Techniques for Design Assurance l Modularity & Layering l l l Different layers to Techniques for Design Assurance l Modularity & Layering l l l Different layers to capture different levels of abstraction l l Well defined independent modules Simplifies and makes system more understandable Data hiding Easy to understand analyze Subsystem (memory management, I/O subsystem, credit-card processing function) Subcomponent (I/O management, I/O drivers) Module: set of related functions and data structure Use principles of secure design 14

Design meets requirements? l Techniques needed l l Requirements tracing l l To prevent Design meets requirements? l Techniques needed l l Requirements tracing l l To prevent requirements and functionality from being discarded, forgotten, or ignored at lower levels of design Process of identifying specific security requirements that are met by parts of a description Informal Correspondence l Process of showing that a specification is consistent with an adjacent level of specification 15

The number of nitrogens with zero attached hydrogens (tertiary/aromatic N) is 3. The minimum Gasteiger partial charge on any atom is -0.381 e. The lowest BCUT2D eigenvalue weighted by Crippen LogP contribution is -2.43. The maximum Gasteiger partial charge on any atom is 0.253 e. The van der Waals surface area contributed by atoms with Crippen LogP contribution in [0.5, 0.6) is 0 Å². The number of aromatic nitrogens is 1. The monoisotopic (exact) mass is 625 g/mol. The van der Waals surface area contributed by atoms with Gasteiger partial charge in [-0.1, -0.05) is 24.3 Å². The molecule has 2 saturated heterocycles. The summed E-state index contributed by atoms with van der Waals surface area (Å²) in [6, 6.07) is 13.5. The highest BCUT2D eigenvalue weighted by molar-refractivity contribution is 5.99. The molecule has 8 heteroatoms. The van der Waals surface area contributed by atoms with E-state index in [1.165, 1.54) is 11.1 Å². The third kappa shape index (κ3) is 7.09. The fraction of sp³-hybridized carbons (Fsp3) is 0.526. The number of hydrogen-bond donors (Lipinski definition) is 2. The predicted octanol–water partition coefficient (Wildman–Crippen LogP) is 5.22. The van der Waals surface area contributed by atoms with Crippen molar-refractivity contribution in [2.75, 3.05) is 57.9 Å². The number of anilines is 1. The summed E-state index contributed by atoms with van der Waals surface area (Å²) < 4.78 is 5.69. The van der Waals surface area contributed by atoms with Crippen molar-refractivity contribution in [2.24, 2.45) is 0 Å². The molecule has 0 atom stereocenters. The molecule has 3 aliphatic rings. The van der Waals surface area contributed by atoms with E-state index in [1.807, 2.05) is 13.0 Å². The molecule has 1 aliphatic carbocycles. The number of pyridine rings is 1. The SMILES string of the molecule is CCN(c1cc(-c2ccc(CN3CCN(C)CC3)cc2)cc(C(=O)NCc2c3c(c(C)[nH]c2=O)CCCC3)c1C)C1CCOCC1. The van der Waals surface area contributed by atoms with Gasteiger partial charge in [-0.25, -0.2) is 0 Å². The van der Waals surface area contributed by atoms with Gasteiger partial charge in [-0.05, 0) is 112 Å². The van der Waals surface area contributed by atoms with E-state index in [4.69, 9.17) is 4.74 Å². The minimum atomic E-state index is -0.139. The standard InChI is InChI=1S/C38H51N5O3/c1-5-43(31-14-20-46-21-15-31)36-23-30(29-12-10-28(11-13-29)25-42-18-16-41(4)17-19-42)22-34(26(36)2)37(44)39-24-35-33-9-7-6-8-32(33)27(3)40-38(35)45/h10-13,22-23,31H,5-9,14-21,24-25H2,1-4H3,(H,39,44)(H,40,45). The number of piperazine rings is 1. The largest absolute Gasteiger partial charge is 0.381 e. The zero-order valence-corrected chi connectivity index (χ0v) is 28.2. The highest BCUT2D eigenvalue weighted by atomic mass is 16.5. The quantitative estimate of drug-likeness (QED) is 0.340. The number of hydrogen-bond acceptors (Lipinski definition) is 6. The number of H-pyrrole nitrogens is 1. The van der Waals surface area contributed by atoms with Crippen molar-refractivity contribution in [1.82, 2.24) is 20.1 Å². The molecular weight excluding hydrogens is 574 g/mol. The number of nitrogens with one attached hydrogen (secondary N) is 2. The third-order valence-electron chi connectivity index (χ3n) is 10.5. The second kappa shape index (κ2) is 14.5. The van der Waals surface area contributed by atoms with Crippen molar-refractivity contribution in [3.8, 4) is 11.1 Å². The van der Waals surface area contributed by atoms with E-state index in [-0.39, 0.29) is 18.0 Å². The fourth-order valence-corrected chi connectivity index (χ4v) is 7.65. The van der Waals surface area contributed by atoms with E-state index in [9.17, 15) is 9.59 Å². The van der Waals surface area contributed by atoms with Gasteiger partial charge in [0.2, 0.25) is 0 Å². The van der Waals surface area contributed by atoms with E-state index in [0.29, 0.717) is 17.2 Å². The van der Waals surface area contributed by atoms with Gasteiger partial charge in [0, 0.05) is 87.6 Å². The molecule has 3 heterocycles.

Requirement mapping and informal correspondence Security Functional Requirements External Functional Specification Internal Design Specification Requirement mapping and informal correspondence Security Functional Requirements External Functional Specification Internal Design Specification Requirement Tracing Implementation Code 16 Informal Correspondence